An internationally-renowned peace advocate is coming to Butler University next month. Nobel Peace Prize Laureate Archbishop Desmond Tutu's lecture at Clowes Memorial Hall will be free and open to the public. August 8, 2013

News Release

INDIANAPOLIS, Ind. – Butler University and Christian Theological Seminary (CTS) are honored to welcome Archbishop Emeritus Desmond Tutu, 1984 Nobel Peace Prize Laureate, to Butler’s Clowes Memorial Hall for a public address at 6 p.m. on Thursday, Sept. 12. Generous support for this event is provided by The Dungy Family Foundation.

The lecture is free and open to the public, but tickets are required. Ticket distribution to the public will begin at 10 a.m. on Monday, Aug. 19 at the Clowes Hall box office, 4602 Sunset Avenue. There is a limit of two tickets per person.

Archbishop Tutu's visit comes three months after Butler and CTS announced that South African theologian Allan Boesak was jointly appointed by both schools as the first occupant of the Desmond Tutu Chair of Peace, Global Justice, and Reconciliation Studies.

“Butler University is once again pleased to partner with CTS on such an exciting opportunity for our institutions and the Indianapolis community,” Butler President James M. Danko said. “The Archbishop is one of the most admired religious leaders of our time, and we are extremely pleased to welcome him to the Butler campus for what promises to be a memorable address.”

CTS President Matthew Myer Boulton said that Archbishop Tutu's visit to Indianapolis underscores the close collegial and personal relationship he has had with Dr. Boesak, particularly during the anti-apartheid struggle, as well as the important work that remains to be done in promoting reconciliation in the world today. “Archbishop Tutu is coming not only to give his personal blessing to Dr. Boesak’s leadership, but also to inspire us all to carry forward the cause of reconciliation in our own lives and communities,” Boulton said.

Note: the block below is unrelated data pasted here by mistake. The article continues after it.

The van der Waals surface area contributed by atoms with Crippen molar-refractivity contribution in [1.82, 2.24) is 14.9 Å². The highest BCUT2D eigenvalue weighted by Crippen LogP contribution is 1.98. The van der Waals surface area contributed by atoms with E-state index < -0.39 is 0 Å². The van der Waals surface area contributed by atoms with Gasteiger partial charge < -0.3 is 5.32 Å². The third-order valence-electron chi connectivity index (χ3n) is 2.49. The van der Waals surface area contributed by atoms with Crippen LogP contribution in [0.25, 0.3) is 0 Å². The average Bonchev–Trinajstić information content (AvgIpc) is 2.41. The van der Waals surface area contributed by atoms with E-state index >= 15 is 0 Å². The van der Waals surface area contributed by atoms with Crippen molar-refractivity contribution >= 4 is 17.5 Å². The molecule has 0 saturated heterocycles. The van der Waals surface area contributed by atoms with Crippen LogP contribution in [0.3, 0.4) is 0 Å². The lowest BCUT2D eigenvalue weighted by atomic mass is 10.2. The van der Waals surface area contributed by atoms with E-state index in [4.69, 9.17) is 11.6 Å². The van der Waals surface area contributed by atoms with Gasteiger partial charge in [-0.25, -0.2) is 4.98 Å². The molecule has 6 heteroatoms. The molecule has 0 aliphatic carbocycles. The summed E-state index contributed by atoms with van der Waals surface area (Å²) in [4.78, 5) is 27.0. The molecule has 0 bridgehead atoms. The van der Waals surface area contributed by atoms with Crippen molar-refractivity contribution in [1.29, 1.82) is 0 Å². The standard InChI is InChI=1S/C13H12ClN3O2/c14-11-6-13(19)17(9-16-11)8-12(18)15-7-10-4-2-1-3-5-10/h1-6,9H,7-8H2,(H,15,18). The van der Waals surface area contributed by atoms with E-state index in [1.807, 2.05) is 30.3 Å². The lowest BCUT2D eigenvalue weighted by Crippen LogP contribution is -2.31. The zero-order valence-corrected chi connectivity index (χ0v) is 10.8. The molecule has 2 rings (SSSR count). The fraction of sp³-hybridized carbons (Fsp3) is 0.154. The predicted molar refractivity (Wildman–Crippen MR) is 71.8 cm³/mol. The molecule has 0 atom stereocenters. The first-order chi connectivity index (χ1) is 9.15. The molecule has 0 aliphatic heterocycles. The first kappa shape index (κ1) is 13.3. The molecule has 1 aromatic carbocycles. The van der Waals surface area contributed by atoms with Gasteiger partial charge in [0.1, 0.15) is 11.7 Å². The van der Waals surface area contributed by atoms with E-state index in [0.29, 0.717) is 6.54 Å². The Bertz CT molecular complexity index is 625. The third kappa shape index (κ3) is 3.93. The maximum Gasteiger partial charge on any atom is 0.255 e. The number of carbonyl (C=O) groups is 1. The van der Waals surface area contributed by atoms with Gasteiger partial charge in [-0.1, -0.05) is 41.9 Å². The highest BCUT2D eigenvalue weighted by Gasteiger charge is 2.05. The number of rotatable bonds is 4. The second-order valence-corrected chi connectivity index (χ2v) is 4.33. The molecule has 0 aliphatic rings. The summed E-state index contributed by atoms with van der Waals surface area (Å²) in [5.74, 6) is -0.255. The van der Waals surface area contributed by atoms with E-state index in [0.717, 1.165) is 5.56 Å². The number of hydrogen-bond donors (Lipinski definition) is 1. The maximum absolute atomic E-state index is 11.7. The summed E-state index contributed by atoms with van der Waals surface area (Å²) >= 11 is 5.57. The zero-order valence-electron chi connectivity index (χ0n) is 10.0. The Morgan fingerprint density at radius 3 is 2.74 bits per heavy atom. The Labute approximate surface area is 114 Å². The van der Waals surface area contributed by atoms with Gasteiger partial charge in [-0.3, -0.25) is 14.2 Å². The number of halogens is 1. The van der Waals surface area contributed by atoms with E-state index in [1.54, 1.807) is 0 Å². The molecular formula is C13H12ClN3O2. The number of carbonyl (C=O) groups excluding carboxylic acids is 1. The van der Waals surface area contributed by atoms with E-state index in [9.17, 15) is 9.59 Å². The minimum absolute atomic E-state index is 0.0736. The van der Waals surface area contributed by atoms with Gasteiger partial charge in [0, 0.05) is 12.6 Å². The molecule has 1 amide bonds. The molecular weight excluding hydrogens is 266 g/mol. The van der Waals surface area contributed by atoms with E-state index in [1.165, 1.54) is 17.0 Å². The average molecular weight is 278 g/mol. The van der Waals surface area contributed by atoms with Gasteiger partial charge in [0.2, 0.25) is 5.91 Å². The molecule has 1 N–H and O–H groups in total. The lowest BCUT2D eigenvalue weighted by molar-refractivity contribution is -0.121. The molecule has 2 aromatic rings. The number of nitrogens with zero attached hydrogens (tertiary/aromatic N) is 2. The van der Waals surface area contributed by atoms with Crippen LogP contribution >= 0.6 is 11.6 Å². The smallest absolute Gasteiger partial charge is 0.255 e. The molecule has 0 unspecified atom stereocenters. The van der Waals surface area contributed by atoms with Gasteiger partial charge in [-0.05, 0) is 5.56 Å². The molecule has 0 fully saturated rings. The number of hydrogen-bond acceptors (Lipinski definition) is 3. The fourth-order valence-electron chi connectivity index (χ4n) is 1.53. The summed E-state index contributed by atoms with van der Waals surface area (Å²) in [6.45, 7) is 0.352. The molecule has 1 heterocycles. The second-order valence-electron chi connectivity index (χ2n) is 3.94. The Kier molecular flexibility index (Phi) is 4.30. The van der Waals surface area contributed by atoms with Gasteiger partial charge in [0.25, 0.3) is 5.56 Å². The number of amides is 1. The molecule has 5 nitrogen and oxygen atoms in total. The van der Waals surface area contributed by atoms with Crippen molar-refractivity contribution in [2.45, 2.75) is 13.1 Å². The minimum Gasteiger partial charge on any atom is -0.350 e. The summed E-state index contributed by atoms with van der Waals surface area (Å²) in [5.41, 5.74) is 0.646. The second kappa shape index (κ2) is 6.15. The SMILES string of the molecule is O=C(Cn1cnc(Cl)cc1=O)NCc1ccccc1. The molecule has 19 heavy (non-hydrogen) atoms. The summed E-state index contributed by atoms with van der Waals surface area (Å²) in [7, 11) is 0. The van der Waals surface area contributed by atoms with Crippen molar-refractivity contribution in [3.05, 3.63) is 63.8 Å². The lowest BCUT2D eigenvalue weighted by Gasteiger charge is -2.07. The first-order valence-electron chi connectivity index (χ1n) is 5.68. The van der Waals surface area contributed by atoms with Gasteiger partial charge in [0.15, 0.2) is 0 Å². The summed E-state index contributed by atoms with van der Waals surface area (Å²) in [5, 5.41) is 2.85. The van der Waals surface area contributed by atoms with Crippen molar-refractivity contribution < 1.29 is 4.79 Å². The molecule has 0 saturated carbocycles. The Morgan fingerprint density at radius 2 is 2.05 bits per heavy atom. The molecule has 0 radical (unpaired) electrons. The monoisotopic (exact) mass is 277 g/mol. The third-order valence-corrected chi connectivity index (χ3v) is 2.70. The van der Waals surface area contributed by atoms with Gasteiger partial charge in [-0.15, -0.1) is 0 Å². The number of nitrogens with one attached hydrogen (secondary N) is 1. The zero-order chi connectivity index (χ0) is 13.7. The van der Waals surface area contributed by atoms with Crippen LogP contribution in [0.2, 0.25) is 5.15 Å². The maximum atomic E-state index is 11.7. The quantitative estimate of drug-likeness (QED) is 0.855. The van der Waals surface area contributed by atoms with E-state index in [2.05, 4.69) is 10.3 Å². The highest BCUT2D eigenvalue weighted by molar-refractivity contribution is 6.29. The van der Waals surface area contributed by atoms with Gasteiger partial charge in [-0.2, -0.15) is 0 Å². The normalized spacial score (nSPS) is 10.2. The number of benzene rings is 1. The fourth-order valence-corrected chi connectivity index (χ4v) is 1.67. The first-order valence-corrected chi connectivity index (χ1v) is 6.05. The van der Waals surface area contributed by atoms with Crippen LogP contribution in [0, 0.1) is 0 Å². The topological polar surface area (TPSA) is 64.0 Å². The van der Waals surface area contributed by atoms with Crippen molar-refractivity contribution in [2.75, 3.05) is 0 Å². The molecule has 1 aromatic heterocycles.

Desmond Mpilo Tutu is one of the greatest living icons of our time. The first black South African Archbishop of Cape Town, South Africa, and primate of the Anglican Church of South Africa, he played a crucial role in the fight against the apartheid regime.

In 1984, he received a Nobel Peace Prize in recognition of his extraordinary contributions to that cause. And in the years that followed, Tutu became a principal mediator in the transition to democracy in South Africa.

In 1995, former President of South Africa Nelson Mandela appointed Tutu chairman of the Truth and Reconciliation Commission, a body set up to probe gross human-rights violations that occurred under apartheid.

In recent years, Tutu has turned his attention to health, humanitarian, and peacemaking initiatives. He is active in the global campaign against HIV/AIDS and continues his peacemaking work in situations of conflict through his leadership in the Elders, a group of Nobel Peace Prize laureates which includes former President Jimmy Carter. Tutu also devotes his time and leadership to family and education issues, particularly quality education for female children in the global South.

Today Archbishop Tutu is regarded as an elder world statesman with a major role to play in reconciliation, and as a leading moral voice.

Tutu, 81, spoke at Butler in 2002 as part of the University's May Commencement ceremony.

About Butler University

Challenging and enabling students to meet their personal and professional goals has guided Butler University since 1855. Today, Butler is a nationally recognized comprehensive university that blends the liberal arts with first-rate pre-professional programs. It seeks to prepare each graduate not simply to make a living but to make a life of purpose, in which personal flourishing is intertwined with the welfare of others. Butler is known for its vibrant campus, superior academics, and dedicated faculty. The University enrolls more than 4,700 undergraduate and graduate students in six academic colleges: Arts, Business, Communication, Education, Liberal Arts and Sciences, and Pharmacy and Health Sciences. Located just six miles from downtown Indianapolis, Butler’s urban setting affords students internship opportunities that provide excellent graduate school and career preparation.

About Christian Theological Seminary

Christian Theological Seminary (CTS) is a fully accredited ecumenical seminary, open to all, affiliated with the Christian Church (Disciples of Christ). It offers eight graduate-level degree programs, including programs in theology, ministry, and counseling, with specializations in ministries that emphasize the arts and programs for lifelong learning. More than 30 denominations are represented among CTS faculty and students.

Source: Butler University

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